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WordPress users – do an update now, and do it by hand!

The automatic update to WordPress 4.9.3 broke automatic updating, so the emergency update to 4.9.4 means you need to click a button.

WordPress just announced a most embarrassing bug.
Earlier this week, the world’s most widely used blogging and content delivery platform pushed out its Version 4.9.3 Maintenance Release.
There weren’t any critical security patches in this one, but there were 34 bug fixes, and who doesn’t want bugs fixed promptly?
And for more than four years, updating WordPress has been pretty easy – you haven’t had to type a single word or press a single button.
As Naked Security’s Mark Stockley wrote, back in October 2013 when WordPress 3.7 came out:

We’ve all become quite used to the idea of the software on our desktops, tablets, laptops and smartphones silently patching itself in the background and it’s good to see popular web software catching up – it’s long overdue.
What makes background updates for WordPress such a significant step is the software’s sheer popularity. Nobody is quite sure how many of the world’s websites are running on WordPress but the consensus seems to be that it’s about 15% to 20%.

These days, some estimates put the WordPress website share even higher, in the upper 20% range, so automatic updates are even more important than they were back in 2013.

The Catch 22 bug

Unfortunately, the WordPress 4.9.3 update introduced an updating bug: after auto-updating to 4.9.3, WordPress will no longer update automatically.
The good news is that 4.9.4 is already out, published as an emergency fix just one day later…
…but the bad news is that you’ll have to pretend it’s 2012 all over again and update by hand. (Sadly, you’re only pretending, so you won’t be able to pick up a pocketful of bitcoins for $10 each while you’re there.)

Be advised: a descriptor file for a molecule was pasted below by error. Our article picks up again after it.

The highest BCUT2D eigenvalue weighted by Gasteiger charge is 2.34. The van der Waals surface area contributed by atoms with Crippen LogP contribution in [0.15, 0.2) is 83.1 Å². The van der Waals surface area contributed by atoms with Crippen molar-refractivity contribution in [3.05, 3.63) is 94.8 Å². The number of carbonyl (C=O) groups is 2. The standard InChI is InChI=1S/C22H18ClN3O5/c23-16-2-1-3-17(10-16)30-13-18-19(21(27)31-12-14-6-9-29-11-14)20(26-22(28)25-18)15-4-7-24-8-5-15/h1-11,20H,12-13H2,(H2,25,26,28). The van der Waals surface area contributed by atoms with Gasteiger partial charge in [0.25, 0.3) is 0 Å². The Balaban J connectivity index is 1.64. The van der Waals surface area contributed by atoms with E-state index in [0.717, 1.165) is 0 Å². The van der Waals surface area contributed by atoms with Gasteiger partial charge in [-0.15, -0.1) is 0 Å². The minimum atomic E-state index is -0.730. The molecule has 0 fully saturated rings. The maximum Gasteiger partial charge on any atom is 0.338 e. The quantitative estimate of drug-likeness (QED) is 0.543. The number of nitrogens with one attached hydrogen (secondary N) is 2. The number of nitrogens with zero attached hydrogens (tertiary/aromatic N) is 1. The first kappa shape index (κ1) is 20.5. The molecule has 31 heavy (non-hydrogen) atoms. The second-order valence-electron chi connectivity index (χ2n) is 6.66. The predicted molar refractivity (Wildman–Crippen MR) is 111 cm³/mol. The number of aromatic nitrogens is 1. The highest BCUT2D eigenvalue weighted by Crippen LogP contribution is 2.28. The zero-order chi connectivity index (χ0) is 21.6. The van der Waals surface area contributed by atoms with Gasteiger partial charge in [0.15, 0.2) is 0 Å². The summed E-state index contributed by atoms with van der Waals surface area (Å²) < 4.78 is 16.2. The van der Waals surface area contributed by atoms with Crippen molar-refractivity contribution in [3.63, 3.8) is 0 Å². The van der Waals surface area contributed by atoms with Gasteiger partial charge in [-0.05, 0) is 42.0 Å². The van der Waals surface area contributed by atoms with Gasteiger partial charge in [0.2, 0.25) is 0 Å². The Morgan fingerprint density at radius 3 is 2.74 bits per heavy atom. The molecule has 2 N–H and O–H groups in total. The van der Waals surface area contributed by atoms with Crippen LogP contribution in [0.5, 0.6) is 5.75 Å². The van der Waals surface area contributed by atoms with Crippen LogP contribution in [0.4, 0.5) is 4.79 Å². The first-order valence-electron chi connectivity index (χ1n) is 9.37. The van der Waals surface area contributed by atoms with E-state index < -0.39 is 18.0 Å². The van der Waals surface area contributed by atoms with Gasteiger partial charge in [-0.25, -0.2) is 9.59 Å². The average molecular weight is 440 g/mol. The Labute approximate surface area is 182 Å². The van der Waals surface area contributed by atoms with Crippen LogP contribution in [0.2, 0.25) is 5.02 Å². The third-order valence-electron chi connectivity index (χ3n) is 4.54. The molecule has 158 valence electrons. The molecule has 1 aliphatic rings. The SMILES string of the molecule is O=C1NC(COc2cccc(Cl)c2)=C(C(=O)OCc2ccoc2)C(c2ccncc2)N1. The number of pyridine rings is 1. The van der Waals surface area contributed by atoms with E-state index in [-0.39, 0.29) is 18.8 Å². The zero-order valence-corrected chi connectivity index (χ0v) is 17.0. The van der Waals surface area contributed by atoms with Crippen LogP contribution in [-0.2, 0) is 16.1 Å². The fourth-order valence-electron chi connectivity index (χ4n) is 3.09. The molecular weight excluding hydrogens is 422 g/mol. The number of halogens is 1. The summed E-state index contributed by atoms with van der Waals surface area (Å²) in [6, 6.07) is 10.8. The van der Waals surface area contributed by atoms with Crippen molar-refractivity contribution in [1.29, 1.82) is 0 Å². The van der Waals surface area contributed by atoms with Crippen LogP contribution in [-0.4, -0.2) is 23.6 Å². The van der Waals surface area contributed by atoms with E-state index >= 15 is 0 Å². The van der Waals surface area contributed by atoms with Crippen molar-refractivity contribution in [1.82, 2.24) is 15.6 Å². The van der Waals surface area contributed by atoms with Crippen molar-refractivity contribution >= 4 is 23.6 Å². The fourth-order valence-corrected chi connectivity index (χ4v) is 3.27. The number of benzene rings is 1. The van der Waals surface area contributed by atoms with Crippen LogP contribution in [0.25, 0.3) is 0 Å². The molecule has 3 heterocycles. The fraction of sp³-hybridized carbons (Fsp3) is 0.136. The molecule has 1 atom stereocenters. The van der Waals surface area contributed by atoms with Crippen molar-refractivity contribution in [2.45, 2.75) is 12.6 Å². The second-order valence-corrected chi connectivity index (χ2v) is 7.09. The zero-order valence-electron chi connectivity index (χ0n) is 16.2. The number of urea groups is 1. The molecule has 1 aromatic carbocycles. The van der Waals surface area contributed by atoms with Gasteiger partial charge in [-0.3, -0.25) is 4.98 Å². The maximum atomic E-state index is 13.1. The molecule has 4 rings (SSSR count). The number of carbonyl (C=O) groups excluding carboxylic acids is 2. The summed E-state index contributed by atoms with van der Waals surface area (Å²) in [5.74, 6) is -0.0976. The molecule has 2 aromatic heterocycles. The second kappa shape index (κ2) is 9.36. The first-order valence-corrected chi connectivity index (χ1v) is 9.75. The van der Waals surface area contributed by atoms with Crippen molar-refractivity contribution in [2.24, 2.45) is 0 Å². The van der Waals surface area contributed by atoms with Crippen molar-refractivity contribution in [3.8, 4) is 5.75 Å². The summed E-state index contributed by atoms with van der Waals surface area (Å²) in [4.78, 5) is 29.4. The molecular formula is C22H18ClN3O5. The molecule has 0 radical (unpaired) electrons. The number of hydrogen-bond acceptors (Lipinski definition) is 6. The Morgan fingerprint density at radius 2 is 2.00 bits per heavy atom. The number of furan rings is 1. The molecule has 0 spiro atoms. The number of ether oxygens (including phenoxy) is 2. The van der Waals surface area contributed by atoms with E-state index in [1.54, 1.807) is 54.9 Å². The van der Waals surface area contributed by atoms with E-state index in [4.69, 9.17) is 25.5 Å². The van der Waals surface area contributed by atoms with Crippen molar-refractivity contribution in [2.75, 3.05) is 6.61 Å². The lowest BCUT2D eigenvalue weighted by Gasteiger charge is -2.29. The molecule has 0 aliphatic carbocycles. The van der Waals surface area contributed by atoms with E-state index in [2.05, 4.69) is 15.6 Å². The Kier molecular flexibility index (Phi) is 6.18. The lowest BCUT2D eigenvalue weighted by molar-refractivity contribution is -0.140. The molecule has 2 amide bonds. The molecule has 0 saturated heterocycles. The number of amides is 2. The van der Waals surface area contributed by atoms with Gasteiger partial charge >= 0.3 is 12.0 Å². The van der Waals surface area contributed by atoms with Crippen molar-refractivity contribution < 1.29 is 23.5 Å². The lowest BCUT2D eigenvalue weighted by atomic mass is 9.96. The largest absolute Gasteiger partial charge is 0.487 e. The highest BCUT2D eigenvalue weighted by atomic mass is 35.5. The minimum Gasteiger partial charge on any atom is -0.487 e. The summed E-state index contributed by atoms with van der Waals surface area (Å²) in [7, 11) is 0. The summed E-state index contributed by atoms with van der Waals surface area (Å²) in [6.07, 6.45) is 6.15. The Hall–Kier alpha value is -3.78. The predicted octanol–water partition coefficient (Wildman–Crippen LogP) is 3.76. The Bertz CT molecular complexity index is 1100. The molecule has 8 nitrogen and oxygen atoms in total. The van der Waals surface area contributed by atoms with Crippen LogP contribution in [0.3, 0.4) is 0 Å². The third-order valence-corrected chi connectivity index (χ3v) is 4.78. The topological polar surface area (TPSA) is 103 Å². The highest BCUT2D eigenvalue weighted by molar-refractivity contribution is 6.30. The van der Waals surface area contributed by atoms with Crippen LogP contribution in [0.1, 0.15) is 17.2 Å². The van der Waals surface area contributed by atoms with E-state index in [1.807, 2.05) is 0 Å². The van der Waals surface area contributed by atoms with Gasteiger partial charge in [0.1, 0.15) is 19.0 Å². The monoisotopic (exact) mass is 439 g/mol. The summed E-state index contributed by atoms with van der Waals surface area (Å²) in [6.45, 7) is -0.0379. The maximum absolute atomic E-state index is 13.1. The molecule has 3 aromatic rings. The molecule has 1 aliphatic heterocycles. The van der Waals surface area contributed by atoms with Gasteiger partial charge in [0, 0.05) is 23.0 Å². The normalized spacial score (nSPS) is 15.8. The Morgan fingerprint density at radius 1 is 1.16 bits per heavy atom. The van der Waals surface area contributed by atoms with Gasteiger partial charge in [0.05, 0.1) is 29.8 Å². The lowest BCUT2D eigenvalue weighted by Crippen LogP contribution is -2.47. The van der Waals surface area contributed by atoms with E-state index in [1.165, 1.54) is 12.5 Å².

Once you get 4.9.4, autoupdating will be restored, so when 4.9.5 comes out, it should take care of itself as you’d expect.

What to do?

WordPress has published an explanation of the bug and detailed instructions for “handraulic” updating; the TL;DR version is:

Simply visit your WordPress Dashboard → Updates and click “Update Now.”

Don’t delay – do it today, so you don’t risk forgetting about it and getting caught out down the road.
If someone else hosts your WordPress server for you, ask them to confirm that they’ve completed this week’s double update, unless they’ve notified you already.


My site was updated automatically…….
I just checked and it’s on 4.9.4


Some sites have updated and I’ve narrowed it down somewhat to sites which have language packs installed. Do you mind if I ask: Is your WP instance something other than `en_US` locale?


WordPress occasionally has these severe bugs, but it seams very popular.
Are the competing products worse?


WordPress has very few severe bugs in my opinion, and I think that the WordPress security team have shown themselves to be highly competent, this issue notwithstanding. WordPress is the 800lb gorilla in the CMS space so its bugs are bigger news than its competitors’.
Part of the software’s success is down to the ecosystem of tens of thousands of plugins that can extend its functionality. They’re made by third party developers and the quality of code and support varies wildly. That pool of plugins provides a steady stream of bad news that has little, if anything, to do with the WordPress core and the security team that maintain it.